Copper Arts & Crafts candlestick, tri-split stem with ‘woodgrain’ hammerwork, Nouveau terminals, c. 1905


Interesting copper Arts & Crafts candlestick, the round disk base slightly domed, supporting three tall legs with petal-form base terminals secured by three large round-headed rivets, a short sconce lip to the top with a ceramic interior, the whole embossed with long ‘wood-grain’ style hammered marks.


attributed to Arthur John Seward , Birmingham

Circa 1905

23cm high


There are several possible origins for this piece; stylistically, it is Vienna Secessionist, the first possible origin is a Continental workshop c. 1905. At the same time, the style had penetrated America, and their ‘Mission Style’ had incorporated many ideas of the Arts & Crafts style. The workshops of Roycroft made split-column candlesticks, called the ‘Princess’ line – but these have a square base, with two supports of thick hand-beaten copper. Karl Kipp also made similar designs, but not this exact design.

This piece is not a usual ‘pattern’ piece seen in catalogues or books, and seems to be unique – either an early piece / experimental piece from a workshop, or an amateur’s work. The quality of the hammerwork & riviteting do not seem amateur in any way.

There is a more ‘Nouveau’ feel to this compared to the American examples, with the column terminals having a flower petal form that is domed, and with the tight  woodgrain-style hammering, this makes them closer to European styles, ie Vienna Secessionist. Another unusual feature not seen elsewhere is the use of a ceramic candle holster instead of one incorporated in the metalwork.

At the Birmingham School of Arts & Crafts, Arthur John Seward was making very similar copper pieces that were often silvered. He is not well documented, but appears in 1891 winning a medal for a ‘metal photo frame’ in the ‘Co-operative Festival’, Birmingham. By around 1902 he is making Arts & Crafts metalwork pieces on a small scale; these often bear a mark, a ‘HS’ monogram that looks just like a US $ – actually standing for ‘Home-Spun’, his Arts & Crafts trademark. This was only registered as his trademark in 1919, and he seems to have ceased in 1921; this candlestick is clearly earlier.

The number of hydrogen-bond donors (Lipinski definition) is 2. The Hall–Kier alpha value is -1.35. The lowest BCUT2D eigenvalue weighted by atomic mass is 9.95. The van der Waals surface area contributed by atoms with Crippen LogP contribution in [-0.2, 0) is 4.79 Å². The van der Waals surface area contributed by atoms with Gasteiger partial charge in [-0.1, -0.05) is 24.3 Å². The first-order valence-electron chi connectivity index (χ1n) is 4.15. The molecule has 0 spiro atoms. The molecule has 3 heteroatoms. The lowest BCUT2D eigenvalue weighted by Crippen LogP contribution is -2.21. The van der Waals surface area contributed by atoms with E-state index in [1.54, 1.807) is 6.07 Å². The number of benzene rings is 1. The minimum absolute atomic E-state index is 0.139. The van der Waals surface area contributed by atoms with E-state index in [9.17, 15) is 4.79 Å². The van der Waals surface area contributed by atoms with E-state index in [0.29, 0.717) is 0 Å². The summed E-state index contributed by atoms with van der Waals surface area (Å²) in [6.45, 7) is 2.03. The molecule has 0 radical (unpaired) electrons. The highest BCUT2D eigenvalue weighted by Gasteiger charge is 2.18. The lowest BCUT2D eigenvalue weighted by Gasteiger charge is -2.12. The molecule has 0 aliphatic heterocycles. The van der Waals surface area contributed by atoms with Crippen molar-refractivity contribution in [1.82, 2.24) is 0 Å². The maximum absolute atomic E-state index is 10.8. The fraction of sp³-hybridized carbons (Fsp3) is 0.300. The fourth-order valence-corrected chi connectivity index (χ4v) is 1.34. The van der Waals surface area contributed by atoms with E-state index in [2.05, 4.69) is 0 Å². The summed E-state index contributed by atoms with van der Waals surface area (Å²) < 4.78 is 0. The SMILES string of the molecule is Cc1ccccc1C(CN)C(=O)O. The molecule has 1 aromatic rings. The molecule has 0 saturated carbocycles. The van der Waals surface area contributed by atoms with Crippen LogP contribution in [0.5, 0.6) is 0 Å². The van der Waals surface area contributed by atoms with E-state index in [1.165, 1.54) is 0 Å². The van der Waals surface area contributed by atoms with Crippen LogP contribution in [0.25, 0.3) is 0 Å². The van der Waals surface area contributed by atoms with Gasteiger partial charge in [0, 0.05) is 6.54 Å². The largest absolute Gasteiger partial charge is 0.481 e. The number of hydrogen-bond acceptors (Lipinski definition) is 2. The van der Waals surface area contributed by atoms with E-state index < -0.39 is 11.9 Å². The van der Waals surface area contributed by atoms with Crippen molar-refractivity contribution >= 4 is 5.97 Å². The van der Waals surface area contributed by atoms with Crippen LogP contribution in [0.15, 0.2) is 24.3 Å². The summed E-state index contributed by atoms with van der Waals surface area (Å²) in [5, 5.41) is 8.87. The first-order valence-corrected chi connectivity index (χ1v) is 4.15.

A very similar design marked for Seward’s workshop has a tri-stem support, although with two bands spaced up the column to give it support. They also have the registration number 392927, indicating the design was registered in 1902. These same candlesticks have a slightly lesser version of the elegant petal lower terminal seen on ours, and have the domed center and the three rivets. These rivets are identical, with domed tops and neatly spread disk undersides. With this similarity in both design and technique, there is a very strong case for attribution to Seward of Glasgow.

There is a hard-to-see mark on the inside of one leg that could be a makers mark, but it is only partly visible – it is tempting to read it as interlocked ‘W’s’ – but this is unlike Wiener Werkstatte pieces in the literature….




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